In the aftermath of the Civil War many social and economic changes occurred in Franklin. Agriculturally, dairying took on increasing importance, with milk, butter, and cheese, all showing production increases. A creamery association was formed to develop and market dairy products. In addition to licensed taverns, inns, and hotel, the business directory included dry goods, hardware, furniture, grocery, druggists, carriagemakers, coopers, harness makers, shoemakers, foundry, cigar company, telegraph, ice cream parlor, marble works, doctors, dentists, lawyers, and other vocations.
The railroad bi-passed Franklin, except for the Ontario & Western’s Franklin Depot. When the trustees of the D.L.I. voted to ask the Board of Regents to establish teacher training at the school, the end result was the founding of a Normal School in Oneonta. A gradual decline in population continued through the first half of the 20th century when the trend reversed itself.
While numerous burial grounds are to found within the town, it is the Ouleout Valley Cemetery on Route 357, begun in 1873, that often draws attention to its handsome iron gate and well manicured grounds. The massive Erastus Edgerton Monument is impressive, but the Soldiers’ Monument where annual Memorial Day observances have been held since its dedication in 1889, is reverved in Franklin history.
Many of the community organizations were started in the 19th century. The Fire Department, Masonic Lodge, Odd Fellows Lodge, Sportsmen’s Assocation, Washington Reading Circle, and Onesiphori, and the Free Library contributed to Franklin’s way of life.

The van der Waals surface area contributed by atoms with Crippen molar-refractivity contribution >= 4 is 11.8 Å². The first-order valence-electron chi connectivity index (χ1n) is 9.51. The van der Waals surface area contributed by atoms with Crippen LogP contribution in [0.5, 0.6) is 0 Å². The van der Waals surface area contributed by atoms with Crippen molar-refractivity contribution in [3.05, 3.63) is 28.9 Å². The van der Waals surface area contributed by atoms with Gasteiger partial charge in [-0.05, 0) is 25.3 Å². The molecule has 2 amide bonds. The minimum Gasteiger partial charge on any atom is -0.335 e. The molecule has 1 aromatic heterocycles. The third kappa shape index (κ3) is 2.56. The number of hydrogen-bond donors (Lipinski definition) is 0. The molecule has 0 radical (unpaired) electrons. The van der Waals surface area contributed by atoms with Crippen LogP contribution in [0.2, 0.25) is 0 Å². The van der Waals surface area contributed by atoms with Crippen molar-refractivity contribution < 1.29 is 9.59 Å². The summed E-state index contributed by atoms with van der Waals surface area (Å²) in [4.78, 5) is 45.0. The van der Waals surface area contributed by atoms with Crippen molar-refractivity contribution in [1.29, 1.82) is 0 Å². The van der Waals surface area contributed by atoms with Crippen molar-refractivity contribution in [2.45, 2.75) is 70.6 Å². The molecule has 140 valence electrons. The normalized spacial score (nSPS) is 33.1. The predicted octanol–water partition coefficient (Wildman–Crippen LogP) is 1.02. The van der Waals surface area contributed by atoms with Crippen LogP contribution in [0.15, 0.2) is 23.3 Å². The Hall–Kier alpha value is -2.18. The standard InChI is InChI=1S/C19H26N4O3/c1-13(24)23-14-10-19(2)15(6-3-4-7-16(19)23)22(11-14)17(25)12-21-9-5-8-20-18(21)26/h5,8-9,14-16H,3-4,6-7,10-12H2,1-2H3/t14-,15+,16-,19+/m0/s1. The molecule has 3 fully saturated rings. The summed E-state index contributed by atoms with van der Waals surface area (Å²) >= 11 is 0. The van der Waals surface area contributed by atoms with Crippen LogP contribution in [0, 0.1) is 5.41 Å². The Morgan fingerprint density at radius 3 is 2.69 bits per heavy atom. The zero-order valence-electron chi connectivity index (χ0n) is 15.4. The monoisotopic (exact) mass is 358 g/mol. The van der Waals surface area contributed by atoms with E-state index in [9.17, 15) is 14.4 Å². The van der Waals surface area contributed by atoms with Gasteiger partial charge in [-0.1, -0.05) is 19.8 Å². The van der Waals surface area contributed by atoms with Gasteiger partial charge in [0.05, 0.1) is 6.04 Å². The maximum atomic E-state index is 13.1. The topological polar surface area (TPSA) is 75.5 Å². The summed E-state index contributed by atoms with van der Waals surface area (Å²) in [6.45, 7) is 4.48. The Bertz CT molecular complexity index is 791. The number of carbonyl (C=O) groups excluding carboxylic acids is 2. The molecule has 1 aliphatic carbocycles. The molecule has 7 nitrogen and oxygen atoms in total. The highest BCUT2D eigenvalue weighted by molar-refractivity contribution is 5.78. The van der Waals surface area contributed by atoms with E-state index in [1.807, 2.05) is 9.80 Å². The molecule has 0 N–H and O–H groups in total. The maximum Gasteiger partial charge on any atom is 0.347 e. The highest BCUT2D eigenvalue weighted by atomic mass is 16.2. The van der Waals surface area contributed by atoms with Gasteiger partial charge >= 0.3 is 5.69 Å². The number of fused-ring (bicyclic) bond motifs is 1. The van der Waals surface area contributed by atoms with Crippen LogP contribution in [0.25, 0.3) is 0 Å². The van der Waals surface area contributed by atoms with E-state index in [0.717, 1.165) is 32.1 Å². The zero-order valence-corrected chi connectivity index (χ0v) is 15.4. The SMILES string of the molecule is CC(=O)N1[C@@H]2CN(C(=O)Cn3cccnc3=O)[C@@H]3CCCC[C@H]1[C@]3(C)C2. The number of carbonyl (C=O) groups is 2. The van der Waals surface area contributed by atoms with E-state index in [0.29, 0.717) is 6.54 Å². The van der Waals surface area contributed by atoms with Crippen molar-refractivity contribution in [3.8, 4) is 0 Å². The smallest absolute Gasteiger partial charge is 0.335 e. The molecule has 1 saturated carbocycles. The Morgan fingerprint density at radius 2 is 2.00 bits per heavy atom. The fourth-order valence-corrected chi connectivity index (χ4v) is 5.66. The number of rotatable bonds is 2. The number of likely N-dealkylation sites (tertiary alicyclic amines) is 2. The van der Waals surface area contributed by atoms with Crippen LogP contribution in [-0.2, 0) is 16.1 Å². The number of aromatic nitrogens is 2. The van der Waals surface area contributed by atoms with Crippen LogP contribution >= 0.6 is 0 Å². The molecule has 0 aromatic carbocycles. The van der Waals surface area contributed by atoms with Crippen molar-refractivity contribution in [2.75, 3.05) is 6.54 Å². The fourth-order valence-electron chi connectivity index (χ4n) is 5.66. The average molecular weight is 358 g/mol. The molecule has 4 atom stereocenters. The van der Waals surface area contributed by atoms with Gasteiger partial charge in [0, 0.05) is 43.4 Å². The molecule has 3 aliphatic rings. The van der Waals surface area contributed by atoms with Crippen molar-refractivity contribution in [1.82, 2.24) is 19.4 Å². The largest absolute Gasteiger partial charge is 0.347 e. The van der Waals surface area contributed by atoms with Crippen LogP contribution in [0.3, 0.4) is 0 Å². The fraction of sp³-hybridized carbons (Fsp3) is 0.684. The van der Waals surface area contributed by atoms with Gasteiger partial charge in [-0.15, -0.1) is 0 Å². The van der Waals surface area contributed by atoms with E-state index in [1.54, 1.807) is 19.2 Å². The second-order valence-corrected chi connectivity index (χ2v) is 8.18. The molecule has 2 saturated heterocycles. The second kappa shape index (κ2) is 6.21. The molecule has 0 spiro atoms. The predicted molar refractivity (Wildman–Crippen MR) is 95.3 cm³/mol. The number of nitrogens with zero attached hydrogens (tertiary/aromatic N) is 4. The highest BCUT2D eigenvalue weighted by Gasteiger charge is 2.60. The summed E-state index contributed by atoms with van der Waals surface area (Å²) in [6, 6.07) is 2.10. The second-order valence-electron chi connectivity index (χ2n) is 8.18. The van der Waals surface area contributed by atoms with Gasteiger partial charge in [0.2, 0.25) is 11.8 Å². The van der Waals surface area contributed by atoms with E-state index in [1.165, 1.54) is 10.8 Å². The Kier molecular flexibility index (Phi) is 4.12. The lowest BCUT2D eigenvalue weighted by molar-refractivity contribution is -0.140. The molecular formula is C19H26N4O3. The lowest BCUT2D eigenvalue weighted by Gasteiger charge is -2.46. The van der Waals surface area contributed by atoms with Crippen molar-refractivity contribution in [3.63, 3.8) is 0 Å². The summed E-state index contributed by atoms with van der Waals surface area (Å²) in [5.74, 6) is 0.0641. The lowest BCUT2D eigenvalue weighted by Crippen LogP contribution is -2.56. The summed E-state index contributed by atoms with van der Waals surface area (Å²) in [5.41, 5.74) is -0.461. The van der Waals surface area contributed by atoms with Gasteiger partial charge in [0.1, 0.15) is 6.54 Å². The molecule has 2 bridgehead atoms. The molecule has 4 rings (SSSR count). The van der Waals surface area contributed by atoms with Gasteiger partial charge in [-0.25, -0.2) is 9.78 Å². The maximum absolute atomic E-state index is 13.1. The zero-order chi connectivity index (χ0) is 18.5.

Treadwell and Franklin also experienced strong chapters of the W.C.T.U. and the Good Templers, in response to the preceived excessess of “Demon Rum”. In the last century, local sales of alcoholic beverages were controlled through the issuance of licenses by town government. The fees collected were often used to aid the less fortunate. Franklin continues to be a “dry” town.
In 1990, the census showed the Town of Franklin with a population of 2,471, with 409 in the Village of Franklin. The number of active farms continued to decline, absentee ownership increased, few new businesses survive, a substantial number of people retired or commuted to work. Franklin Central School completed a building program in 1991. In 1983, the Village of Franklin was placed on the National Registry of Historic Places. This noteworthy honor was a memorable beginning in the continued preservation of Franklin’s architectural treasures.
In 1992, the Town of Franklin celebrated its bicentennial with many events. On July 25, 1992, dozens of groups marched along Main Street in the bicentennial parade, which was videotaped for later viewing. The Ouleout Valley Historical Society published Throughout the Years in the Town of Franklin 1792-1992.